Cover image for Prosperity without pollution : the prevention strategy for industry and consumers
Title:
Prosperity without pollution : the prevention strategy for industry and consumers
Author:
Hirschhorn, Joel S.
Personal Author:
Publication Information:
New York : Van Nostrand Reinhold, [1991]

©1991
Physical Description:
386 pages ; 23 cm
Language:
English
Added Author:
ISBN:
9780442002251
Format :
Book

Available:*

Library
Call Number
Material Type
Home Location
Status
Item Holds
Searching...
TD174 .H57 1991 Adult Non-Fiction Central Closed Stacks
Searching...

On Order

Summary

Summary

The environment is "in." Global warming. Ozone depletion. Toxic waste. Acid rain. Concern that we are sinking ever deeper into "environmental debt" has sown the seeds of a growing U.S. Green Movement, transplanted from Europe. Unfortunately, all of the current talk and activity do not add up to a coherent environmental strategy on the part of government, industry, and environmental organizations. Here is the first book to explain why only a preventive environmental strategy can work, because growing population, consumption, and industrialization cripple current, rather haphazard, remedial efforts. Authored by two leading experts, this book shows how our society can make more with less, be more competitive and less polluting, while maintaining our standard of living by reducing and eventually eliminating the production of wastes and pollutants from industry, commerce, homes, farms, institutions. This may seem far-fetched, but be prepared to discover in these pages that there can be a middle ground between ecology and economyand that you can help achieve it. Youll find data and examplesfacts few have had access to beforethat any person can use, from engineers in industry to office workers to activists. Every concerned citizen will also want to consider the authors innovative suggestions for taxing wastes and using the proceeds to help companies and communities switch to new industrial processes. Also, you should evaluate their proposals to require meaningful waste and toxicity information on product labels, to make bans on chemicals and products a more credible and available corrective measure, and to secure permanent, high-level government support for pollution prevention. But, above all, this book is a self-help book for all whose home is Earth. An ounce of pollution prevention thats worth a pound of environmental cure. A way for concerned individuals to become agents for change in the marketplace, the workplace, and the voting place. Read on.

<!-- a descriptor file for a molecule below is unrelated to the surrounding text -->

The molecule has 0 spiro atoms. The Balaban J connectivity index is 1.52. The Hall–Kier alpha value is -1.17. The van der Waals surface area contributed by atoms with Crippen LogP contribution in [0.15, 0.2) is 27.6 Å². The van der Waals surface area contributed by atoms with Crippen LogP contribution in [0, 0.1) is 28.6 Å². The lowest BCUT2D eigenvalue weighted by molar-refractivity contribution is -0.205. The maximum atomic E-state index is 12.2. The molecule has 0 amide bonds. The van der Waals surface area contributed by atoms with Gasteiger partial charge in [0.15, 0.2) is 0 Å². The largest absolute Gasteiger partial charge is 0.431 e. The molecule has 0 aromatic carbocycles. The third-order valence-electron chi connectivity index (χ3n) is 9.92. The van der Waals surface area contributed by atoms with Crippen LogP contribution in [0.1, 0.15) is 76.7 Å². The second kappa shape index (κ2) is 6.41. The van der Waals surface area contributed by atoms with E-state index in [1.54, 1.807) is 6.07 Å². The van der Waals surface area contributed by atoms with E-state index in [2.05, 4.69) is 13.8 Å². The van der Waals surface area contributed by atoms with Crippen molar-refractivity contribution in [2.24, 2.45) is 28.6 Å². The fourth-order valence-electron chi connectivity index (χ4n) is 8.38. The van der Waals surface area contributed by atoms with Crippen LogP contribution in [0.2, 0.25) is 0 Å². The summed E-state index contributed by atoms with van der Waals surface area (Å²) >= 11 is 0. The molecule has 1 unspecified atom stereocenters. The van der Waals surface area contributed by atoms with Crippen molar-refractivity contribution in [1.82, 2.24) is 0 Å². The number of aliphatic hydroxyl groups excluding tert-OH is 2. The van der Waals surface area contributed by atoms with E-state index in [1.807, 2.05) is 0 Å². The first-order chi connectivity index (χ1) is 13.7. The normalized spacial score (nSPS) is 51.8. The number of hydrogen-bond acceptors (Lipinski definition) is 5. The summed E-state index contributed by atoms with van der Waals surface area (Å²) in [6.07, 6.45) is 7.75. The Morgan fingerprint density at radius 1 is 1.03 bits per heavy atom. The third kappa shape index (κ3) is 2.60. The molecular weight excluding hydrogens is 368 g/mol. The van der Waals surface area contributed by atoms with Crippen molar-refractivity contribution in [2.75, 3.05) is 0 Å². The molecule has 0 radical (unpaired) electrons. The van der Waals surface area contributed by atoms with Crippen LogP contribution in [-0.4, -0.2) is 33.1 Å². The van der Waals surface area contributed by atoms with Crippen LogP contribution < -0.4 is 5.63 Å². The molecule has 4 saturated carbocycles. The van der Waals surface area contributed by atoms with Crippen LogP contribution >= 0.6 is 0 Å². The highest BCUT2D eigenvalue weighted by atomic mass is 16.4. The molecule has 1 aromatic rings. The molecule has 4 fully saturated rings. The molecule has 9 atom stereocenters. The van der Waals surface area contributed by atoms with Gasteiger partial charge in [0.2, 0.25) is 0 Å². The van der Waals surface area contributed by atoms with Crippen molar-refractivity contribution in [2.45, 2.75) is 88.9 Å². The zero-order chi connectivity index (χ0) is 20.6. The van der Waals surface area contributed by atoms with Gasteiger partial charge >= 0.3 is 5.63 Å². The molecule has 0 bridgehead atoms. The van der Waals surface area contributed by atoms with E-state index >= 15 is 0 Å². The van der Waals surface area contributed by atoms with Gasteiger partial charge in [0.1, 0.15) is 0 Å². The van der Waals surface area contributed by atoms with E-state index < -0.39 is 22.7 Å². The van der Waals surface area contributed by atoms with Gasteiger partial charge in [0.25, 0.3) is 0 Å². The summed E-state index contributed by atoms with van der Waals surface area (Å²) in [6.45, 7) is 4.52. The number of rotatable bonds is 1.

Reviews 1

Choice Review

A detailed argument for emphasizing pollution prevention as the preferred strategy to solve environmental problems, rather than end-of-pipe control of pollutants, energy conservation, or the promotion of sustainable growth. Individuals have the crucial role to play as consumers and as citizens demanding research and new legislation, including taxes on pollutant production. These theses are supported with evidence of continuing pollution and with case studies showing both effective and ineffective strategies for prevention. The authors' study and experience, especially in the Office of Technology Assessment, have provided a wealth of examples and ideas. Unfortunately, for arguments designed to change individual practices, the book is too lengthy and detailed to get the central messages to a larger public. Some of the analyses, e.g., the environmental costs of paper substitutes, are too superificial to convince the critical reader. The tables are poorly designed and labeled. (In one case, a column heading for a 13-page table is defined 40 pages after the table and does not appear as given in the index.) General readers. -A. B. Stewart, Wright State University


Table of Contents

Pollution Prevention Pays for Everyone
What Pollution Prevention Is
What Waste Recycling and Other Strategies are Not
Achieving Success by Overcoming Obstacles
Data Tells the Story: Too Much Waste
The Ozone Groan: Do We Still Have Time?
Harm at the Farm and Home From Chemical Pesticides
Changing Consumption: Reducing Garbage
Household Toxic Products: Thinking More and Buying Less
No Time to Waste
References
Index